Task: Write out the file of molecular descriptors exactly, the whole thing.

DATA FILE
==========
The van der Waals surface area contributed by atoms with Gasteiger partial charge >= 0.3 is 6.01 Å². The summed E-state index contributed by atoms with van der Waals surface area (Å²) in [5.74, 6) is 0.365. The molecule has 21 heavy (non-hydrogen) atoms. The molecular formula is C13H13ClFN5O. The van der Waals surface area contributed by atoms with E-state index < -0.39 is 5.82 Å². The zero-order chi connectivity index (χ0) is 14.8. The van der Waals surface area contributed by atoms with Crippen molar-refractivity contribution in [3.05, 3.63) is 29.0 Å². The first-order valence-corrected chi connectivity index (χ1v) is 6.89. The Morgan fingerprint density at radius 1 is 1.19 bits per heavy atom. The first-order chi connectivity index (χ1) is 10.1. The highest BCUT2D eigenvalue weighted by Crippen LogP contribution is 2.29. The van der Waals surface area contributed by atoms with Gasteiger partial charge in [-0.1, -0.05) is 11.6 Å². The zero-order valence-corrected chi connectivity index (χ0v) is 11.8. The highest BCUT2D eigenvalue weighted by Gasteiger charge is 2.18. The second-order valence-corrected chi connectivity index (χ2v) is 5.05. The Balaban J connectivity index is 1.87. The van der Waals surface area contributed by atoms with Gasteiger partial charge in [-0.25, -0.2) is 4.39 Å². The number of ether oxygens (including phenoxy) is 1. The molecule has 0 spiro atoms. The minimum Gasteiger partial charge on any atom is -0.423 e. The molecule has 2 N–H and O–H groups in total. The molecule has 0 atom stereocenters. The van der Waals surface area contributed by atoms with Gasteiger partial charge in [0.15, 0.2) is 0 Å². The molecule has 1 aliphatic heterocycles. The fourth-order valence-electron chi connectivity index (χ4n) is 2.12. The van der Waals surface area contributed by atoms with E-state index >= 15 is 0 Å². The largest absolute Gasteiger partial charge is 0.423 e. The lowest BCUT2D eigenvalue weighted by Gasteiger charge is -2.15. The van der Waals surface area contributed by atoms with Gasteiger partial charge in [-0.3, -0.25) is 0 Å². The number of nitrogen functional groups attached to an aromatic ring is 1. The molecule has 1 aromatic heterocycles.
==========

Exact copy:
The van der Waals surface area contributed by atoms with Gasteiger partial charge >= 0.3 is 6.01 Å². The summed E-state index contributed by atoms with van der Waals surface area (Å²) in [5.74, 6) is 0.365. The molecule has 21 heavy (non-hydrogen) atoms. The molecular formula is C13H13ClFN5O. The van der Waals surface area contributed by atoms with E-state index < -0.39 is 5.82 Å². The zero-order chi connectivity index (χ0) is 14.8. The van der Waals surface area contributed by atoms with Crippen molar-refractivity contribution in [3.05, 3.63) is 29.0 Å². The first-order valence-corrected chi connectivity index (χ1v) is 6.89. The Morgan fingerprint density at radius 1 is 1.19 bits per heavy atom. The first-order chi connectivity index (χ1) is 10.1. The highest BCUT2D eigenvalue weighted by Crippen LogP contribution is 2.29. The van der Waals surface area contributed by atoms with Gasteiger partial charge in [-0.1, -0.05) is 11.6 Å². The zero-order valence-corrected chi connectivity index (χ0v) is 11.8. The highest BCUT2D eigenvalue weighted by Gasteiger charge is 2.18. The second-order valence-corrected chi connectivity index (χ2v) is 5.05. The Balaban J connectivity index is 1.87. The van der Waals surface area contributed by atoms with Gasteiger partial charge in [-0.25, -0.2) is 4.39 Å². The number of ether oxygens (including phenoxy) is 1. The molecule has 0 spiro atoms. The minimum Gasteiger partial charge on any atom is -0.423 e. The molecule has 2 N–H and O–H groups in total. The molecule has 0 atom stereocenters. The van der Waals surface area contributed by atoms with Gasteiger partial charge in [0.15, 0.2) is 0 Å². The molecule has 1 aliphatic heterocycles. The fourth-order valence-electron chi connectivity index (χ4n) is 2.12. The van der Waals surface area contributed by atoms with E-state index >= 15 is 0 Å². The largest absolute Gasteiger partial charge is 0.423 e. The lowest BCUT2D eigenvalue weighted by Gasteiger charge is -2.15. The van der Waals surface area contributed by atoms with Gasteiger partial charge in [-0.3, -0.25) is 0 Å². The number of nitrogen functional groups attached to an aromatic ring is 1. The molecule has 1 aromatic heterocycles.